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CRIME

Lethal violence in Sweden at highest level in nearly 20 years: report

Sweden last year suffered the highest level of murder and manslaughter for at least 18 years, with 124 people losing their lives through violent attacks, according to the latest annual report from the Swedish National Council for Crime Prevention (Brå).

Lethal violence in Sweden at highest level in nearly 20 years: report
Police cordon off the crime scene after a shooting in Solna, Stockholm, in February. Photo: Fredrik Sandberg/TT

According to the report, last year saw the highest number of lethal violence cases since it began recording them in 2002.

“We had a declining trend of lethal violence which came to an end in 2012, and it’s lethal violence in criminal environments which is behind the increasing number of deaths,” Brå researcher Jonas Öberg told the Aftonbladet newspaper. “Lethal violence within couples is not growing.”

A full 48 of the 124 cases of lethal violence involved guns, with the number of fatal shootings in the Stockholm region more than doubling over the past two years, with 11 people shot dead in 2018, 18 in 2019 and 23 in 2020, according to the agency’s report on lethal violence

Öberg said that it was hard to say why there had been a higher level of lethal violence last year, and warned against seeking to pin the rise on a simple explanation like the ongoing pandemic.

“This is men killing men, and it’s young men, between 20-29 years old,” he said. “And it mostly involves guns, and it most of these murders happen outside.”

Here’s a chart from the report showing how the rise since 2012 has been entirely among men and boys (män/pojkar), which lethal violence involving women or girls slightly down. 

Here’s a chart from the report showing how the number of cases of lethal violence using a gun (med användning av skjutvapen), has risen almost every year since 2016. 

The total number of reported crimes overall increased by only one percent on 2019, with a total of 1.57m crimes reported, according to the agency’s main report for 2020.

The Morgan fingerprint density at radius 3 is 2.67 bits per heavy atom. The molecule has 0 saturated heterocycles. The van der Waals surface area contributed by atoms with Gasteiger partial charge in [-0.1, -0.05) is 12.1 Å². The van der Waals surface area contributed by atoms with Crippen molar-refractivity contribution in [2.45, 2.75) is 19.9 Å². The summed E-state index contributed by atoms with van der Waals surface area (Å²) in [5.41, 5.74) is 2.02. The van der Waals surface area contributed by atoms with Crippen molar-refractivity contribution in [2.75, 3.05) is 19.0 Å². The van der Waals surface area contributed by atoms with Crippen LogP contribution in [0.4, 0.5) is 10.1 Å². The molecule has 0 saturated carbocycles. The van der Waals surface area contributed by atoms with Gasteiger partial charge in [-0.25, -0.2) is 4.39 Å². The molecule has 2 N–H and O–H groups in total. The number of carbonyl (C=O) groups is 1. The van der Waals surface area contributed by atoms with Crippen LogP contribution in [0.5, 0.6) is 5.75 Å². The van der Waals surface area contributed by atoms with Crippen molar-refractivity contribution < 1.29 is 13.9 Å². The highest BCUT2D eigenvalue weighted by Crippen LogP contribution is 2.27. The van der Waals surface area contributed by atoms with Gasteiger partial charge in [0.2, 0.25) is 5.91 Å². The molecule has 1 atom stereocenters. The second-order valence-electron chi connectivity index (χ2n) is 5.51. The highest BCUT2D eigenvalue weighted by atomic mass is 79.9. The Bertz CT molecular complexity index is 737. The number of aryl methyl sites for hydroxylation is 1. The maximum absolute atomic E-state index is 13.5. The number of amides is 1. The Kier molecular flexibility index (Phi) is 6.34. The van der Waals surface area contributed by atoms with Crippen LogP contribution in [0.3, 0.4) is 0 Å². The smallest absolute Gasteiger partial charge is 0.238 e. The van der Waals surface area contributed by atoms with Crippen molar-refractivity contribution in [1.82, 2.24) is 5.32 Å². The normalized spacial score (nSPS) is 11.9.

Vandalism and drugs offences saw the sharpest rises, with 14 percent and 10 percent rise in reported cases respectively.

Brå researcher Stina Söderman said that the rise in drugs offences might simply reflect the fact that police have had more resources to focus on narcotics crimes as a result of the pandemic.

“They have cancelled all of their education programmes for instance, which has freed up a lot of time,” she told Aftonbladet.

Several crimes saw large reductions which Brå argued could be directly linked to the pandemic: reports of pickpocketing fell by 44 percent; reports of robberies in hotels, cafés, restaurants, cinemas, theatres and youth centres by 40 percent; and of robberies in schools, libraries, sports centres, churches and museums by 22 percent.

“Our judgement is that the reduction of these types of robberies is a consequence of the pandemic,” the report concluded.

Other crimes which saw a sharp drop in reports were ‘assault by an unknown person’, reports of which fell 12 percent for men and 10 percent for women on 2019, which the report said was also “probably affected by the pandemic”.

The number of reported rapes also grew by nine percent in 2020, with 9,360 rapes reported, but Brå researcher Stina Holmberg said that the agency’s analysis suggested that this was not linked to the pandemic.

“We have looked at it month-by-month and have not identified any pandemic effect,” she told Aftonbladet. “I think it started already before the pandemic arrives, and we haven’t seen any signs of anything happening in society, which would have had an effect which led to more rapes.”

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At the same time, the number of reported assaults from someone known to the victim rose slightly, by 5 percent for women and 3 percent for men. 

There was also a strong regional variation in fatal shootings, with both the southern region, which includes Malmö, and the western region, which includes Gothenburg, seeing the number more than halve over the past two years.

The southern region had 13 fatal shootings in 2018, 11 in 2019 and just 6 in 2020, while the western region had 9 fatal shootings in 2018, 3 in 2019 and 4 in 2020.